Forget fitness – focus on finance
With the start of a New Year, many people make a series of resolutions that are inevitably broken almost as soon as they’re made. This year, why not bypass the clichéd commitments to exercise more and drink less and instead focus your attention on getting your finances in order?
Approaching your finances can be intimidating but it only takes a few sensible steps to get onto the right path. Here are some useful tips.
Superannuation is one of the most effective ways to save for your retirement. Contributions (up to a set limit) can be made from pre-tax dollars, which can be very attractive if your tax rate is higher than the rate at which your super contributions are taxed. The tax on super contributions is 15%, which means you don’t need to be a high income earner to benefit (although the benefits are greater for those on higher marginal tax rates).
Contributions to super that can be made from pre-tax dollars are limited to $25,000 per year (the contributions made by your employer on your behalf are included in this limit). This is important for two reasons:
Beyond that limit, contributions are made on an after-tax basis.
You can no longer tax-effectively contribute large sums in the lead-up to retirement – it’s important to spread your contributions over many years to maximise the tax benefit.
Speak to a qualified financial planner for advice on the most effective techniques for maximising your superannuation savings.
If you already invested, now is a good time to have a look at your asset allocation – how your investments are divided among various asset classes such as equities, fixed income and cash. There is considerable research to suggest that getting asset allocation right is one of the biggest drivers of investment return.
The right asset allocation for you will depend on your objectives, your life-stage and your attitude to risk. Younger people and people with a higher tolerance for risk will generally consider allocating more of their money to risker assets such as equities. Someone closer to retirement or likely to need to access their money sooner (perhaps to make a major purchase such as a home) should be weighted more heavily to less volatile assets such as fixed income and cash.
Given the complexity of asset allocation and the importance of getting it right, we recommend taking advantage of professional advice. Morgan Stanley’s research team includes an asset allocation strategist who focuses on aggregating data from across the globe in order to make appropriate recommendations.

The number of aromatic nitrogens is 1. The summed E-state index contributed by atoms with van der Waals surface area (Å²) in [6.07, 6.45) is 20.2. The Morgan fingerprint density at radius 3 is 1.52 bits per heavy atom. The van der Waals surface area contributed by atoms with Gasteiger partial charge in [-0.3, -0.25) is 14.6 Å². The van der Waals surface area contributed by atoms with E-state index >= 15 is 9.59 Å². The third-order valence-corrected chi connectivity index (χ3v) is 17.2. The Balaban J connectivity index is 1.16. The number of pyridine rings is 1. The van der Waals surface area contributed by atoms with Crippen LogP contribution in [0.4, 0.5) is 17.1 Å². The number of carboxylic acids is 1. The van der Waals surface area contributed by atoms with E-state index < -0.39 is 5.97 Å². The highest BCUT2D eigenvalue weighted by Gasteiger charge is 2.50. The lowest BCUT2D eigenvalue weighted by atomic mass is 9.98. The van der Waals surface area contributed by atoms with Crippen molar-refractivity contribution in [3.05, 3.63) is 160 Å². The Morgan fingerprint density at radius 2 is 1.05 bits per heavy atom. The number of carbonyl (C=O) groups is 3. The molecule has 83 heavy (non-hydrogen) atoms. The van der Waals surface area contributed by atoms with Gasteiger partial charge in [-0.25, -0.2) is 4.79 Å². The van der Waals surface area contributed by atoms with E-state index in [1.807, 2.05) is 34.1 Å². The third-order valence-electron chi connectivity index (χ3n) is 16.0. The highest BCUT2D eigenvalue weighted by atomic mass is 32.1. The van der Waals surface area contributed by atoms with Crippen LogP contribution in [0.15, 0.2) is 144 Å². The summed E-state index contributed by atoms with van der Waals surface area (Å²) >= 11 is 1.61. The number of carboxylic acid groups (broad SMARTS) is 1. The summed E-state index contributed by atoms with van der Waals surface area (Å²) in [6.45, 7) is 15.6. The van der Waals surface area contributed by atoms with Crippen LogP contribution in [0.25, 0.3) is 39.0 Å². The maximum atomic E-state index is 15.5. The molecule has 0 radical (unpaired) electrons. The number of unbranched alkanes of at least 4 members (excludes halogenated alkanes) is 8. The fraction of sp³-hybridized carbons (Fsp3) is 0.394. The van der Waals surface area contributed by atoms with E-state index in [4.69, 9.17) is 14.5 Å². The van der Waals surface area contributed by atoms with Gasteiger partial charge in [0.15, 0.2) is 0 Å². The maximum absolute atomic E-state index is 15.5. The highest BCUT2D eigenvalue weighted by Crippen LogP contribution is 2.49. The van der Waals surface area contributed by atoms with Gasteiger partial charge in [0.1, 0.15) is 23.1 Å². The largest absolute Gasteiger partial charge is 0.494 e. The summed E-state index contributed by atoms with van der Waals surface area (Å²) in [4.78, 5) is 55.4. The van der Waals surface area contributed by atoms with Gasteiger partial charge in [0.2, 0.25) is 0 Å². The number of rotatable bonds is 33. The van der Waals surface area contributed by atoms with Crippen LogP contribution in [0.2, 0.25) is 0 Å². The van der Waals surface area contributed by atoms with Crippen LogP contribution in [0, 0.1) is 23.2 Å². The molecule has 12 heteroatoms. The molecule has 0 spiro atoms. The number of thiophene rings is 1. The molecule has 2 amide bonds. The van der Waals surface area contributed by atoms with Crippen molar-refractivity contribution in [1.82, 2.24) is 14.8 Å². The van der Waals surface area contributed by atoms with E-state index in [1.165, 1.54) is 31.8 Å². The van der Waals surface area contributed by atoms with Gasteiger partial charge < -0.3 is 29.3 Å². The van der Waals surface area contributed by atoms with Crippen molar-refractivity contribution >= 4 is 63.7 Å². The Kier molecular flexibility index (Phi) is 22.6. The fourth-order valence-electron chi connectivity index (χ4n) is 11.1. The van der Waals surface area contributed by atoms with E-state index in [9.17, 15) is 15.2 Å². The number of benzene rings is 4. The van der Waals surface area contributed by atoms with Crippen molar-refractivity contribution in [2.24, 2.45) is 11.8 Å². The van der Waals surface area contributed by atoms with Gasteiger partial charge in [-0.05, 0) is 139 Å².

The start of the year is a time of positivity and joy. It seems counterintuitive to be thinking about worst case scenarios at such a time but it’s all about planning ahead. The ideal time to lock down things like insurance and estate planning is when you’re fit and healthy and confident that you’ll never need them.
If you don’t already have life insurance and income protection in place, make this the year you do. If you already have insurance in place, well done! Maybe just take a few minutes to check your coverage is still sufficient and you’ve nominated the right people as beneficiaries.
Likewise, if you’ve been putting off setting up a will and a power of attorney, don’t delay any longer. And if you do have an estate plan in place, take the time to review it and make sure it still aligns to your personal circumstances.
Having appropriate insurance and estate plans in place can make life significantly easier for you and your loved ones when unfortunate circumstances arise. The peace of mind they provide is well worth the effort involved.
If you have aging parents, consider having a conversation with them about their estate planning to ensure their wishes are known and well-documented.
Don’t forget to create a plan for your digital assets as well. Can your family members find your usernames, passwords and other necessary information to access your online accounts if needed?
Whether it’s super, asset allocation or insurance, your planner can help. An experienced professional can make seemingly overwhelming tasks much easier and can help you break them down into clear, actionable steps.
For more on how to get your finances in order, speak to your Morgan Stanley financial adviser or planner. Plus, more Ideas from Morgan Stanley’s thought leaders.